A mix of titles currently on my shelves.

Sunday, May 3, 2015

In Praise of Early Chapter Books

Early chapter books are the overlooked middle children of the kid lit world. While picture books get ooohs and aaahs for their beauty and cleverness, and young adult books get attention for their edginess and quirky characters, beginning chapter books sit quietly on the shelf, ignored — until you need them.

And we do need them. Early chapter books give young readers a story long enough to sink their literary teeth into without overwhelming. They build confidence and a feeling of satisfaction at having read an entire book — a real book, with chapters. One that doesn’t say “beginning reader” on its cover.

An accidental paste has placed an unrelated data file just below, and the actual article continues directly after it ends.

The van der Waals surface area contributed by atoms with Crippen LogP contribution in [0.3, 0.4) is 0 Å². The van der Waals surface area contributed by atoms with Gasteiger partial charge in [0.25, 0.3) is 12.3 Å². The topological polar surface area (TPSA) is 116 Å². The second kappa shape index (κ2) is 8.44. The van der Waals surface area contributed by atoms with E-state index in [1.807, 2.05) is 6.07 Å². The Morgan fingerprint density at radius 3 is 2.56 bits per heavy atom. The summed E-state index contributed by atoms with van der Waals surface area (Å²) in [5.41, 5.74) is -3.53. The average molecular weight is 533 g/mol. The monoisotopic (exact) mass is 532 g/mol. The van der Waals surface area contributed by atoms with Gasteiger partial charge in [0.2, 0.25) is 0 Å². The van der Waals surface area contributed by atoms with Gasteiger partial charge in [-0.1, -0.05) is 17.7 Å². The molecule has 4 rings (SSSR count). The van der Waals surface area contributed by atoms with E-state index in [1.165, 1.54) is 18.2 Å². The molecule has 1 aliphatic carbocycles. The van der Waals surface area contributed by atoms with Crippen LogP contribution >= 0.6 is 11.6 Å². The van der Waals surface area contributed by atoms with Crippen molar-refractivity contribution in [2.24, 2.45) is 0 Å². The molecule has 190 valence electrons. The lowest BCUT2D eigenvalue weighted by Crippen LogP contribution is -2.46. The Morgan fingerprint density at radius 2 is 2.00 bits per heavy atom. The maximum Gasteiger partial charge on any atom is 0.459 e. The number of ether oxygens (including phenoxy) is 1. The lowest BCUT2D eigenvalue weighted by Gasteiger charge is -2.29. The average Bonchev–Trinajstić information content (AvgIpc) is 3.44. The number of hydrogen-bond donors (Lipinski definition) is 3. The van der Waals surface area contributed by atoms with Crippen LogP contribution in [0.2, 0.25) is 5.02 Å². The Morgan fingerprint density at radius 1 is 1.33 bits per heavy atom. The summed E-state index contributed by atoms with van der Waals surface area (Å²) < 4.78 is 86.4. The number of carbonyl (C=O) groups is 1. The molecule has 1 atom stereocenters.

Because I love watching kids learn to read — and especially, learn to love to read — I have a soft spot for these slim little books, usually illustrated in black-and-white. The best are simple and yet compelling, with memorable characters, an interesting setting, and enough action to hold their readers’ attention.

Series are popular with young readers. They help children identify a new book they can feel confident they’ll like, based on past experience. The characters are familiar and the format consistent, which adds to that important feeling of mastery — I can do this! Series stories also make it easier to slip into an imagined world, like revisiting a place you enjoy and discovering new delights each time.

The Seldovia Sam books by Susan Woodward Springer stand out as Alaska’s best offering in the early chapter book realm. Oddly enough — or maybe not — also illustrated by Amy Meissner!


Published by Alaska Northwest Books.

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